Synthesis of Biobased Succinonitrile from Glutamic Acid and Glutamine

Authors

  • Tijs M. Lammens,

    Corresponding author
    1. Valorisation of Plant Production Chains, Wageningen University, PO Box 17, 6700 AA Wageningen (The Netherlands), Fax: (+31) 317 483011
    • Valorisation of Plant Production Chains, Wageningen University, PO Box 17, 6700 AA Wageningen (The Netherlands), Fax: (+31) 317 483011
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  • Dr. Jérôme Le Nôtre,

    1. Valorisation of Plant Production Chains, Wageningen University, PO Box 17, 6700 AA Wageningen (The Netherlands), Fax: (+31) 317 483011
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  • Dr. Maurice C. R. Franssen,

    1. Laboratory of Organic Chemistry, Wageningen University, Dreijenplein 8, 6703 HB, Wageningen (The Netherlands)
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  • Dr. Elinor L. Scott,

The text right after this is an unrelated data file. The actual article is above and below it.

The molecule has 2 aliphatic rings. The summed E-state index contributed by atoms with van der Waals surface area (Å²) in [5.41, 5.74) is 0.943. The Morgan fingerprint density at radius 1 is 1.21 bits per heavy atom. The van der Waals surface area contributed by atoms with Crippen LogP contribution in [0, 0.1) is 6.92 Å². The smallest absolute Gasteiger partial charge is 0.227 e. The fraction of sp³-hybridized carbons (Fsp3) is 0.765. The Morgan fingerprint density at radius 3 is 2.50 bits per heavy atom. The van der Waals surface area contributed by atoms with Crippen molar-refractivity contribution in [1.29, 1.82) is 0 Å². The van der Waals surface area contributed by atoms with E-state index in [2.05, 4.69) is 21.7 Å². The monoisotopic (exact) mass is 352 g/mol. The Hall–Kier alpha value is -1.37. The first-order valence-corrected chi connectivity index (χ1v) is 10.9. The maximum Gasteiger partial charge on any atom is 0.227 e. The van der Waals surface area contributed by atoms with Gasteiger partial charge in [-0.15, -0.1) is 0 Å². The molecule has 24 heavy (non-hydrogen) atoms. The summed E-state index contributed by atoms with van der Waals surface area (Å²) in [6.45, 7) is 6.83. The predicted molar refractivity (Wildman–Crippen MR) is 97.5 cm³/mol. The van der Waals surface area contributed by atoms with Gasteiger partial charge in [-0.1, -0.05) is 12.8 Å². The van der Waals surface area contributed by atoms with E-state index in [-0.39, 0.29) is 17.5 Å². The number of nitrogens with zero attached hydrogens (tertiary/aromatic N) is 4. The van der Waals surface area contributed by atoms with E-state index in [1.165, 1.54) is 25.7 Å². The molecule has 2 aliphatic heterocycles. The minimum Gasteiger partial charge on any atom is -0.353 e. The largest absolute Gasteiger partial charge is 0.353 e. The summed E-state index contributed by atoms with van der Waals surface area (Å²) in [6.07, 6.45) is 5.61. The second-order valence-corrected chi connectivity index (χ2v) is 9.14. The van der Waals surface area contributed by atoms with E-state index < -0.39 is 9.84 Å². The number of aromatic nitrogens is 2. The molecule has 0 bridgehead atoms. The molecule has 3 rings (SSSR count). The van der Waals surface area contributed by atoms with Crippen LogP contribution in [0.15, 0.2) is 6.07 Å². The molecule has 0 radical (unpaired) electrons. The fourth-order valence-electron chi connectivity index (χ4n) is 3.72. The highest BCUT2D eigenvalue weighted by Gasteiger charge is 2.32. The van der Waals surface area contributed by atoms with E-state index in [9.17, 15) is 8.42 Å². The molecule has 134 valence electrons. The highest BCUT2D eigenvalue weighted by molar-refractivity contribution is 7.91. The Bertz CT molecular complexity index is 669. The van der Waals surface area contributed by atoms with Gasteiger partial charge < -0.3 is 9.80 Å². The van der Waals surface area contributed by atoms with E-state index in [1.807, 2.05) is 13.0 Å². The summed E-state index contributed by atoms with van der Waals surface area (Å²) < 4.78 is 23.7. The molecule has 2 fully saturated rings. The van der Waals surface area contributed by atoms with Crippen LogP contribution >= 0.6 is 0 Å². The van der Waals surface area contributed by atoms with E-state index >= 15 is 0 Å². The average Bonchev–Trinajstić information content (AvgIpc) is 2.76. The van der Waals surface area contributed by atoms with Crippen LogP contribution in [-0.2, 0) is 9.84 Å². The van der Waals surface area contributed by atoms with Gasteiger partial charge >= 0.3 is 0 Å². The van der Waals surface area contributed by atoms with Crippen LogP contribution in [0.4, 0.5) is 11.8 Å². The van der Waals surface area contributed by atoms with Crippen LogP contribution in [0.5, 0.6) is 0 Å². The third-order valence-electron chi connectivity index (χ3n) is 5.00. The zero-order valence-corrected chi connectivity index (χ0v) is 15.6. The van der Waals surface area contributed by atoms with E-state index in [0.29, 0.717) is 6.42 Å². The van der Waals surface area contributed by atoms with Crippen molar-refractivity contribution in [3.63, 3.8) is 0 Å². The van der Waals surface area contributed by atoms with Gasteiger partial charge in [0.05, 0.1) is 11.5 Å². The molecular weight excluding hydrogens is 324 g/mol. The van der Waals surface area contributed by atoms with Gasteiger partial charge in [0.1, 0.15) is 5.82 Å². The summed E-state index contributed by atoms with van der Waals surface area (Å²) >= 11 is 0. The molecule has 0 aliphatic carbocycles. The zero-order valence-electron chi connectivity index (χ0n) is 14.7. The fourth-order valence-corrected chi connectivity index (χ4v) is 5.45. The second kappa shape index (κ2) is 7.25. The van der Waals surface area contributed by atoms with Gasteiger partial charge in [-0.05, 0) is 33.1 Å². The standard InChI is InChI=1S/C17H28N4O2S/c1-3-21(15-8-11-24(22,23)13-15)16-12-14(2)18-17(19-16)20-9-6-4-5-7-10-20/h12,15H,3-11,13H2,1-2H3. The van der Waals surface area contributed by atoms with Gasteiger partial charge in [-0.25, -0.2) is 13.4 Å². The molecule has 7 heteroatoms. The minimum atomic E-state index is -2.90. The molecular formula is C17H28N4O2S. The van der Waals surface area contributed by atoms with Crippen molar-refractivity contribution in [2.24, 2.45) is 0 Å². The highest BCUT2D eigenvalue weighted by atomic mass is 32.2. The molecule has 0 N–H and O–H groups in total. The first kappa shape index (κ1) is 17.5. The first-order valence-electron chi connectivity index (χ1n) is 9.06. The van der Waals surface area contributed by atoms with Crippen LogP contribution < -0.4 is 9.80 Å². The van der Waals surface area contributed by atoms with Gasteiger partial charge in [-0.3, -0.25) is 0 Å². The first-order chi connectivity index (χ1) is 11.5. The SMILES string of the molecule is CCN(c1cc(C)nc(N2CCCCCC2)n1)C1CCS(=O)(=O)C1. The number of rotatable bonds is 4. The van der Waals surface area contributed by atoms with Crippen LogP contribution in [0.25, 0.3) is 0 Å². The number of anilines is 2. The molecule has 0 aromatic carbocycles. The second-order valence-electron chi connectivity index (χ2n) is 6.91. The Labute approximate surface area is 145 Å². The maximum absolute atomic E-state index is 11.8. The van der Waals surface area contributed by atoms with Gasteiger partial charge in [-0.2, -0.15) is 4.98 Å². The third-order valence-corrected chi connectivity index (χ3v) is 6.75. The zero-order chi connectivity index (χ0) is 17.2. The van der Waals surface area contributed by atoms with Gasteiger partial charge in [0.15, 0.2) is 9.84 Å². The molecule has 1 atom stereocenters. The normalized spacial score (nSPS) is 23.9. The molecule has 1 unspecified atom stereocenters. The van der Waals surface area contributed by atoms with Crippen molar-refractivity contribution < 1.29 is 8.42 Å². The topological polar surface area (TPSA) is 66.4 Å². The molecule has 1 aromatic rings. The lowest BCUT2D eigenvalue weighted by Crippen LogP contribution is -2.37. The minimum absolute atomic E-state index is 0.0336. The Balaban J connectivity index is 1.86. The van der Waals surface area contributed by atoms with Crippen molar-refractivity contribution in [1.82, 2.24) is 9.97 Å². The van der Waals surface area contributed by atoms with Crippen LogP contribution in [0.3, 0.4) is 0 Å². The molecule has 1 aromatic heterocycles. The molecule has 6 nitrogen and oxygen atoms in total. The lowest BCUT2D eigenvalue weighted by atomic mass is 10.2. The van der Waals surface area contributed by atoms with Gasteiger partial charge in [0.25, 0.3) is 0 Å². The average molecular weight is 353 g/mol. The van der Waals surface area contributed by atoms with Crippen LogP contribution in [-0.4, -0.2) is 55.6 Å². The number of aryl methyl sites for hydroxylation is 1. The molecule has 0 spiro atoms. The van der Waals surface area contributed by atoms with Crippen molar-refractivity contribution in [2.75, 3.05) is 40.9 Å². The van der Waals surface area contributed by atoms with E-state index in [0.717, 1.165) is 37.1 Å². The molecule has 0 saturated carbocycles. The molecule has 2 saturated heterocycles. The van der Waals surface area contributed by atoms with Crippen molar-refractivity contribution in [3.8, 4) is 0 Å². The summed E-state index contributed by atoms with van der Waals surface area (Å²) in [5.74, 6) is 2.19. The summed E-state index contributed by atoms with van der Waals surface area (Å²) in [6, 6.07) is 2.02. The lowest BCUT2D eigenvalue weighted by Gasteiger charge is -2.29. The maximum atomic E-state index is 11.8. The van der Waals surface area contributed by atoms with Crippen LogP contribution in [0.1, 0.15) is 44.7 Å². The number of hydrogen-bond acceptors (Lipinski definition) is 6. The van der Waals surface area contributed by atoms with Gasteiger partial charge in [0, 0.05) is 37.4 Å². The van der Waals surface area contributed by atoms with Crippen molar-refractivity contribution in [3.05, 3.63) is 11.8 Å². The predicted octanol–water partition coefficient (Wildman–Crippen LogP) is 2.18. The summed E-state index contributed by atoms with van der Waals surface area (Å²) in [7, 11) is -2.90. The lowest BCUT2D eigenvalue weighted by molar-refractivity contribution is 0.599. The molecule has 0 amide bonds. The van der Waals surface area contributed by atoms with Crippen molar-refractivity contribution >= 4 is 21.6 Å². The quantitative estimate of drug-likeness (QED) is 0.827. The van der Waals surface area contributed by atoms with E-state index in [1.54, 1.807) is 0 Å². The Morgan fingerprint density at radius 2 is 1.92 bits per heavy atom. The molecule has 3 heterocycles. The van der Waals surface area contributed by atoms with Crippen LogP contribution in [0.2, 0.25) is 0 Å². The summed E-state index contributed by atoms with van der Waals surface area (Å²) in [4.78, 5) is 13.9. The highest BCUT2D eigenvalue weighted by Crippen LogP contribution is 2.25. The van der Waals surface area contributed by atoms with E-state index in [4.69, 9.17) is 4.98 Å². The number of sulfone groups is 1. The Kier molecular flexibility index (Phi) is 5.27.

Corresponding author
    1. Valorisation of Plant Production Chains, Wageningen University, PO Box 17, 6700 AA Wageningen (The Netherlands), Fax: (+31) 317 483011
    • Valorisation of Plant Production Chains, Wageningen University, PO Box 17, 6700 AA Wageningen (The Netherlands), Fax: (+31) 317 483011
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  • Prof. Johan P. M. Sanders

    1. Valorisation of Plant Production Chains, Wageningen University, PO Box 17, 6700 AA Wageningen (The Netherlands), Fax: (+31) 317 483011
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Abstract

Succinonitrile is the precursor of 1,4-diaminobutane, which is used for the industrial production of polyamides. This paper describes the synthesis of biobased succinonitrile from glutamic acid and glutamine, amino acids that are abundantly present in many plant proteins. Synthesis of the intermediate 3-cyanopropanoic amide was achieved from glutamic acid 5-methyl ester in an 86 mol % yield and from glutamine in a 56 mol % yield. 3-Cyanopropanoic acid can be converted into succinonitrile, with a selectivity close to 100 % and a 62 % conversion, by making use of a palladium(II)-catalyzed equilibrium reaction with acetonitrile. Thus, a new route to produce biobased 1,4-diaminobutane has been discovered.

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